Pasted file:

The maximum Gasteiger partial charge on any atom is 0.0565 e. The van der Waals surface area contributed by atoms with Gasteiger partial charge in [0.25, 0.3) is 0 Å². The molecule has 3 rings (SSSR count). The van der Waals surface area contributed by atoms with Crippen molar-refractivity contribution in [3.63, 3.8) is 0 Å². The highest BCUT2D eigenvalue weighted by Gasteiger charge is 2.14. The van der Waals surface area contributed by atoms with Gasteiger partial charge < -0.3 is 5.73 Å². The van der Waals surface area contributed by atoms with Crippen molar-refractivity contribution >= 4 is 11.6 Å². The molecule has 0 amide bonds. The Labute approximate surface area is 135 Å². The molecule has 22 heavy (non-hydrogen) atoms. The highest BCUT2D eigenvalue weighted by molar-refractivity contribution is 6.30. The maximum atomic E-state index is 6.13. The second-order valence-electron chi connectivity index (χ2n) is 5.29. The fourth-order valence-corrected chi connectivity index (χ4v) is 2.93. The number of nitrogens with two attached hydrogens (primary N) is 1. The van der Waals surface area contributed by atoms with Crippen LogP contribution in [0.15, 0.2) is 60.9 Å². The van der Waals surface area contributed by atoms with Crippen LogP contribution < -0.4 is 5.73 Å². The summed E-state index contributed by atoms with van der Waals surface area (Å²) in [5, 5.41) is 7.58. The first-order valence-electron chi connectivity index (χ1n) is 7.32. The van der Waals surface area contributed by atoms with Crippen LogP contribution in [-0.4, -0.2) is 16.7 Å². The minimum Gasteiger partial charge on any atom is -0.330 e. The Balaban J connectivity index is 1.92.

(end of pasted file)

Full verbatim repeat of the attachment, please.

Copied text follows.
The maximum Gasteiger partial charge on any atom is 0.0565 e. The van der Waals surface area contributed by atoms with Gasteiger partial charge in [0.25, 0.3) is 0 Å². The molecule has 3 rings (SSSR count). The van der Waals surface area contributed by atoms with Crippen molar-refractivity contribution in [3.63, 3.8) is 0 Å². The highest BCUT2D eigenvalue weighted by Gasteiger charge is 2.14. The van der Waals surface area contributed by atoms with Gasteiger partial charge < -0.3 is 5.73 Å². The van der Waals surface area contributed by atoms with Crippen molar-refractivity contribution >= 4 is 11.6 Å². The molecule has 0 amide bonds. The Labute approximate surface area is 135 Å². The molecule has 22 heavy (non-hydrogen) atoms. The highest BCUT2D eigenvalue weighted by molar-refractivity contribution is 6.30. The maximum atomic E-state index is 6.13. The second-order valence-electron chi connectivity index (χ2n) is 5.29. The fourth-order valence-corrected chi connectivity index (χ4v) is 2.93. The number of nitrogens with two attached hydrogens (primary N) is 1. The van der Waals surface area contributed by atoms with Crippen LogP contribution in [0.15, 0.2) is 60.9 Å². The van der Waals surface area contributed by atoms with Crippen LogP contribution < -0.4 is 5.73 Å². The summed E-state index contributed by atoms with van der Waals surface area (Å²) in [5, 5.41) is 7.58. The first-order valence-electron chi connectivity index (χ1n) is 7.32. The van der Waals surface area contributed by atoms with Crippen LogP contribution in [-0.4, -0.2) is 16.7 Å². The minimum Gasteiger partial charge on any atom is -0.330 e. The Balaban J connectivity index is 1.92.